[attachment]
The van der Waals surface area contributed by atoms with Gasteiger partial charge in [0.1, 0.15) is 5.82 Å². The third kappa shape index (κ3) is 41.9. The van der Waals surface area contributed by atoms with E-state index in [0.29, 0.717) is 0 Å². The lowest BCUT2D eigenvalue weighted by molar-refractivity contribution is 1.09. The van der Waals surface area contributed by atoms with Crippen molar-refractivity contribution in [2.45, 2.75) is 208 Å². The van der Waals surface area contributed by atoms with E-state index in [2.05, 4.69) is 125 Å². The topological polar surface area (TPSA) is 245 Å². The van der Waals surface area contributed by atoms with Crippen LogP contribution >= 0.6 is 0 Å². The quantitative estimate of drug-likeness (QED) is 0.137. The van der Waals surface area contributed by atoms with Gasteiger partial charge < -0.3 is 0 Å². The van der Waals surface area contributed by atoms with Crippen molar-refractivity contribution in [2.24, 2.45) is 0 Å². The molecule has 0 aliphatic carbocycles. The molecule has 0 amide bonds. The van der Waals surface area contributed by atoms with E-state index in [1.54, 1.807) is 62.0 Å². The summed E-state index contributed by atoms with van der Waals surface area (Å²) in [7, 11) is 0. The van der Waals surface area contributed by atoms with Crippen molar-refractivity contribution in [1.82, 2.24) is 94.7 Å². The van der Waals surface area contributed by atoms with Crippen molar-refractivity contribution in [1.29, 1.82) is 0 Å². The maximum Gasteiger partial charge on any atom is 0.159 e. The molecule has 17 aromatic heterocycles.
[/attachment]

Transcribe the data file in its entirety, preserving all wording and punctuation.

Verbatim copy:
The van der Waals surface area contributed by atoms with Gasteiger partial charge in [0.1, 0.15) is 5.82 Å². The third kappa shape index (κ3) is 41.9. The van der Waals surface area contributed by atoms with E-state index in [0.29, 0.717) is 0 Å². The lowest BCUT2D eigenvalue weighted by molar-refractivity contribution is 1.09. The van der Waals surface area contributed by atoms with Crippen molar-refractivity contribution in [2.45, 2.75) is 208 Å². The van der Waals surface area contributed by atoms with E-state index in [2.05, 4.69) is 125 Å². The topological polar surface area (TPSA) is 245 Å². The van der Waals surface area contributed by atoms with Crippen LogP contribution >= 0.6 is 0 Å². The quantitative estimate of drug-likeness (QED) is 0.137. The van der Waals surface area contributed by atoms with Gasteiger partial charge < -0.3 is 0 Å². The van der Waals surface area contributed by atoms with Crippen molar-refractivity contribution in [2.24, 2.45) is 0 Å². The molecule has 0 aliphatic carbocycles. The molecule has 0 amide bonds. The van der Waals surface area contributed by atoms with E-state index in [1.54, 1.807) is 62.0 Å². The summed E-state index contributed by atoms with van der Waals surface area (Å²) in [7, 11) is 0. The van der Waals surface area contributed by atoms with Crippen molar-refractivity contribution in [1.82, 2.24) is 94.7 Å². The van der Waals surface area contributed by atoms with Crippen molar-refractivity contribution in [1.29, 1.82) is 0 Å². The maximum Gasteiger partial charge on any atom is 0.159 e. The molecule has 17 aromatic heterocycles.